– Ikoria: Lair of the Behemoths
April 23, 2020
Commander [EDH]: 3.50
Ratings are based on a 1 to 5 scale. 1 is bad. 3 is average. 5 is great.
The Sen Triplets have some of the scariest rules text in all of Magic. Just in case some of us weren’t clear, spells and activated abilities is pretty much everything you can do in Magic. And if that wasn’t enough, they get to watch you do it all instead – in the abstract, they’re the ultimate level of the deck archetype that turns its opponents’ cards against them. Note that it’s not quite like a Mindslaver effect in that you can’t force the opponent to tap all their lands (if they were allowed to – note that a mana ability is also an activated ability) and they’ll probably be furious and kill the Sen Triplets on their next turn. Best to get all such spells out of their hand while you can!
Of course, that requires you to actually target an opponent, and it’s not a given that you’ll be able to do so. If you ever cast one in a multiplayer setting, it’d require a lot of setup to deal with your inevitably becoming the number one target. The Triplets’ effect would be most effective in a 1v1 setting, but they’d need to compete with a creature that actually finished the game faster. I’m not saying never – such setup is hard, not impossible, and I think they could surprise people in Commander decks where they aren’t the general.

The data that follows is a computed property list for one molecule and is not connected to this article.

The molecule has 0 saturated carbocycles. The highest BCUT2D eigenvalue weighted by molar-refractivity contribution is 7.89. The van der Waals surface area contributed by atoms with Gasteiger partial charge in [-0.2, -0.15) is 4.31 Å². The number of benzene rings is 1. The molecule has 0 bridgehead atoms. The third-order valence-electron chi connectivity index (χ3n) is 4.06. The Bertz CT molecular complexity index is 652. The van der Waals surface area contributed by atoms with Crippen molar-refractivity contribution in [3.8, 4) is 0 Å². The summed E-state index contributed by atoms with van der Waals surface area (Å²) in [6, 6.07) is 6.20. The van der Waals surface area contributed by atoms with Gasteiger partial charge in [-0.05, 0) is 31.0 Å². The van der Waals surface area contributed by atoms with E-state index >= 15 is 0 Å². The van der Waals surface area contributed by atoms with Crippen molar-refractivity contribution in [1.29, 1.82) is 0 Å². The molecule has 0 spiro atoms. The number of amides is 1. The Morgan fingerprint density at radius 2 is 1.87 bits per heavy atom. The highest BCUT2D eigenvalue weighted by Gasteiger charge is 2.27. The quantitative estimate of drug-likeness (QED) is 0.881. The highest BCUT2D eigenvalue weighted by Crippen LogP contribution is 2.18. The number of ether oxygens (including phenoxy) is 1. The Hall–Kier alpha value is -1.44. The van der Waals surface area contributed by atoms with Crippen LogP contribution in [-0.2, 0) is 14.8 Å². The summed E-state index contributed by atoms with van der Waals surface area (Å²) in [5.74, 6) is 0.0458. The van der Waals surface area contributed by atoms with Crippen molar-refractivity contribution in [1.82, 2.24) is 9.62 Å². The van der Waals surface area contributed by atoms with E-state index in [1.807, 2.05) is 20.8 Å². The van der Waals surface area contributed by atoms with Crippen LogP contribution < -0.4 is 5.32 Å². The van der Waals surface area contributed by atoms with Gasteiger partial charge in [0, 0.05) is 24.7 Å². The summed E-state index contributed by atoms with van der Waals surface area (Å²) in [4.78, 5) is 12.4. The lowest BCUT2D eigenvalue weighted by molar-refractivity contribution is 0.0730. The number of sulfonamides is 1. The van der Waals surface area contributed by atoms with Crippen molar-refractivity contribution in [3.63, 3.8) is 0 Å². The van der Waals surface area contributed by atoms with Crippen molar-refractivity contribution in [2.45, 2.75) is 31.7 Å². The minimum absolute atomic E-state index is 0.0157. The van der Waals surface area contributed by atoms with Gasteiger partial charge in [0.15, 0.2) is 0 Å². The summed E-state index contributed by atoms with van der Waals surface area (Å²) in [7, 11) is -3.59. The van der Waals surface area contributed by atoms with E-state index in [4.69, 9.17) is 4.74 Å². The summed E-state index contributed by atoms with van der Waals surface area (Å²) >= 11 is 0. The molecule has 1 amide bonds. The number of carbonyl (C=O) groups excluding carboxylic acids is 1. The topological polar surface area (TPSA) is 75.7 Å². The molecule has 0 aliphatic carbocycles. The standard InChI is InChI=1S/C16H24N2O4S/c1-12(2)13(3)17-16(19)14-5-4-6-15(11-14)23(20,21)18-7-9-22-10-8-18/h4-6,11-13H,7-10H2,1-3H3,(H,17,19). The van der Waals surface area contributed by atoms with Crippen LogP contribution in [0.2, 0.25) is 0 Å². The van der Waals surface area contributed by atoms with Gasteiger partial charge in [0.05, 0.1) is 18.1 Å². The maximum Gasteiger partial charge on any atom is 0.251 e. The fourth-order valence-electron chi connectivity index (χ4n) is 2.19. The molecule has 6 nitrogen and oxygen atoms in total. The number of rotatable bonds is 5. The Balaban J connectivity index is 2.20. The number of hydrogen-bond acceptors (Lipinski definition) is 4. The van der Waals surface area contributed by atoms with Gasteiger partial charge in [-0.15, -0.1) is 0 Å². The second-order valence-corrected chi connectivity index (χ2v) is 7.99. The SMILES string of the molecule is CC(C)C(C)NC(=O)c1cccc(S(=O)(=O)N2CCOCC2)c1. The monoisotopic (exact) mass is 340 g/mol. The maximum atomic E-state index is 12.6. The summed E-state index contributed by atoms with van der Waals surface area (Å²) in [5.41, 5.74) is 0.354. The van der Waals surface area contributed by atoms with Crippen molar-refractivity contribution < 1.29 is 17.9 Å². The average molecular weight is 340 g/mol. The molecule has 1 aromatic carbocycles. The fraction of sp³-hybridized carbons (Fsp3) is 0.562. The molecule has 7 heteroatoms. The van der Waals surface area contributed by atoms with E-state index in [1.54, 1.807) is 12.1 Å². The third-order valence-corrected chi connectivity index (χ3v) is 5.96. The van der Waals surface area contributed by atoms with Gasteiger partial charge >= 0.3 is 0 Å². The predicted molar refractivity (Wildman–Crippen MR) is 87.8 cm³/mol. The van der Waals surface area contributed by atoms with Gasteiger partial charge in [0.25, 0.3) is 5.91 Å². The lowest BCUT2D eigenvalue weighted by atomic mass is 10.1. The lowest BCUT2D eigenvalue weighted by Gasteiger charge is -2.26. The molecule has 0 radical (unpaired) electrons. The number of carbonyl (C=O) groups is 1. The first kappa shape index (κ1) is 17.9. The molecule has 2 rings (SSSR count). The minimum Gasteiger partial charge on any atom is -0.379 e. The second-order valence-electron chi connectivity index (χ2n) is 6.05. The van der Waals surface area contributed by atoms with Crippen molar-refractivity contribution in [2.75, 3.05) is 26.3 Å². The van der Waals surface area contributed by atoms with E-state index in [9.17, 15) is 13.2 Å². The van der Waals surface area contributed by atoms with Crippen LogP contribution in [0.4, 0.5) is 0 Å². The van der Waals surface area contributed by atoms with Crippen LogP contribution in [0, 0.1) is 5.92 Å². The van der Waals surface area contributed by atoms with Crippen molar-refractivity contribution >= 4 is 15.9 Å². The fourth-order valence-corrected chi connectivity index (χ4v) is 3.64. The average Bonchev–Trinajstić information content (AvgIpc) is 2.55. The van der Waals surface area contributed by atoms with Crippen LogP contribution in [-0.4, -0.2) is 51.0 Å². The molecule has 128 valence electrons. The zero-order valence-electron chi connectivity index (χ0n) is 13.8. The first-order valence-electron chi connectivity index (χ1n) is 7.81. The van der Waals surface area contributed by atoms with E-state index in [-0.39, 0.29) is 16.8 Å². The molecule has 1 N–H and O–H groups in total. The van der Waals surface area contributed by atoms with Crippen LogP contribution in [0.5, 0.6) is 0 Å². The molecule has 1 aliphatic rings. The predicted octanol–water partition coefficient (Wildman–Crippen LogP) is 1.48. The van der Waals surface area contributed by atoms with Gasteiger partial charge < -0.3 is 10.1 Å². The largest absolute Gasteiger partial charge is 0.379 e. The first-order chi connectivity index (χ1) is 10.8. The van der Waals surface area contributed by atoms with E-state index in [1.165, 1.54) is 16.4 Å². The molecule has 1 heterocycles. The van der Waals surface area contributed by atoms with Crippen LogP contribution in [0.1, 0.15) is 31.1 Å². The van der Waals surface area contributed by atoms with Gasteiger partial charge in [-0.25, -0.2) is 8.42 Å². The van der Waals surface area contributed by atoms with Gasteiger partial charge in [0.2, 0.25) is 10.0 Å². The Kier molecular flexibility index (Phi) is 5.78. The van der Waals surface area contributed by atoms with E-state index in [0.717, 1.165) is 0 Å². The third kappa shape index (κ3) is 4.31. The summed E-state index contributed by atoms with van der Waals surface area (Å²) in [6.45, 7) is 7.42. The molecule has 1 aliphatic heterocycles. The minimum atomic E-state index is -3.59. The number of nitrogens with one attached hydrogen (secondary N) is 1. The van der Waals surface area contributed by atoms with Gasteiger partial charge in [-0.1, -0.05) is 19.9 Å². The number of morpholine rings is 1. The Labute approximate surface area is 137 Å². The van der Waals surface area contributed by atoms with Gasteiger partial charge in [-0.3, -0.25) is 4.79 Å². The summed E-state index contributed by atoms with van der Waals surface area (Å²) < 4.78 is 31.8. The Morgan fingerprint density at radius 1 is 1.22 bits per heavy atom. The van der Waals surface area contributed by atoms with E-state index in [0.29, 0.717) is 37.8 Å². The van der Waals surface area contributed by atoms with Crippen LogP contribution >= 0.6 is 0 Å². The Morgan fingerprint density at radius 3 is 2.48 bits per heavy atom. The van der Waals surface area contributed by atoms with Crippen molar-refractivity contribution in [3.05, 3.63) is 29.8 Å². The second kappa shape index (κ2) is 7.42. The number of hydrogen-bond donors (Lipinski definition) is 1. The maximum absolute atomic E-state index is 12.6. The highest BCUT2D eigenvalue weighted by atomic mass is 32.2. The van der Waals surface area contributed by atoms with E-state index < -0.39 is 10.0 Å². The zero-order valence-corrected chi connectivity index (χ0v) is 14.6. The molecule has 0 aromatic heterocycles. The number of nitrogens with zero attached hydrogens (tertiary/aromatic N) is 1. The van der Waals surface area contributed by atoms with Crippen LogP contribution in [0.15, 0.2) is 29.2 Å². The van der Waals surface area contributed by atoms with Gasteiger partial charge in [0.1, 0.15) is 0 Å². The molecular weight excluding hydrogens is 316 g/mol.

Sen Triplets is a unique effect that allows you to say “no” to someone while also getting a chance to abscond with all of their shiny things. Once the upkeep trigger resolves, you lock someone else out of doing anything on your turn while getting an extra hand of cards to play with. All in all, a brutal effect, especially with ways to deplete their hand in the process.
The reason they see no competitive play, though, is that a five-mana 3/3 artifact creature with no protective abilities is comically easy to kill, and their effect only kicks in during your upkeep (which means, usually, Sen Triplets needs to survive a full turn cycle without being blown up, which is rather improbable). It’s a beloved casual card for how brutal it is once it comes online, but it’s too slow and ineffectual to see play at serious tables.
Constructed: 2 (if you ever get a turn with this effect, your opponent should not be able to recover, but any competent deck in Modern or wider formats should be able to make sure that never happens)
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